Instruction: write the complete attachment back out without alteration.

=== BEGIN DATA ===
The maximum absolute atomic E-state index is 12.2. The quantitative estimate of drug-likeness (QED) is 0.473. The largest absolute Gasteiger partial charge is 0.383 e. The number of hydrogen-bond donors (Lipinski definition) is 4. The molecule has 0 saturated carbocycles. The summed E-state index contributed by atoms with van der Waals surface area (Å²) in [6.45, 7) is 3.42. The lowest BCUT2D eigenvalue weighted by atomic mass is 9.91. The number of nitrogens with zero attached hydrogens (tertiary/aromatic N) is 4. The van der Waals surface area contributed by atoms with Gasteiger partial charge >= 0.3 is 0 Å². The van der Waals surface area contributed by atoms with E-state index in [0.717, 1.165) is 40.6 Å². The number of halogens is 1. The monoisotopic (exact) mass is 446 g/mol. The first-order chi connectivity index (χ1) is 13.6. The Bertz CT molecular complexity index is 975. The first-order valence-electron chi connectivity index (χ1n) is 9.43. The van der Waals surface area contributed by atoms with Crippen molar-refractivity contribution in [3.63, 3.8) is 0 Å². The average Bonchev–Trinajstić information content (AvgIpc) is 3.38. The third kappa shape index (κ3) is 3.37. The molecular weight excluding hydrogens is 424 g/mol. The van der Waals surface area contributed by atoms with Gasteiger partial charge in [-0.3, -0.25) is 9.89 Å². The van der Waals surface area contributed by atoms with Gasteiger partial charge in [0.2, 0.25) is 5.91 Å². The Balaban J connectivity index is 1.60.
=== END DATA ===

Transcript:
The maximum absolute atomic E-state index is 12.2. The quantitative estimate of drug-likeness (QED) is 0.473. The largest absolute Gasteiger partial charge is 0.383 e. The number of hydrogen-bond donors (Lipinski definition) is 4. The molecule has 0 saturated carbocycles. The summed E-state index contributed by atoms with van der Waals surface area (Å²) in [6.45, 7) is 3.42. The lowest BCUT2D eigenvalue weighted by atomic mass is 9.91. The number of nitrogens with zero attached hydrogens (tertiary/aromatic N) is 4. The van der Waals surface area contributed by atoms with Gasteiger partial charge >= 0.3 is 0 Å². The van der Waals surface area contributed by atoms with E-state index in [0.717, 1.165) is 40.6 Å². The number of halogens is 1. The monoisotopic (exact) mass is 446 g/mol. The first-order chi connectivity index (χ1) is 13.6. The Bertz CT molecular complexity index is 975. The first-order valence-electron chi connectivity index (χ1n) is 9.43. The van der Waals surface area contributed by atoms with Crippen molar-refractivity contribution in [3.63, 3.8) is 0 Å². The average Bonchev–Trinajstić information content (AvgIpc) is 3.38. The third kappa shape index (κ3) is 3.37. The molecular weight excluding hydrogens is 424 g/mol. The van der Waals surface area contributed by atoms with Gasteiger partial charge in [-0.3, -0.25) is 9.89 Å². The van der Waals surface area contributed by atoms with Gasteiger partial charge in [0.2, 0.25) is 5.91 Å². The Balaban J connectivity index is 1.60.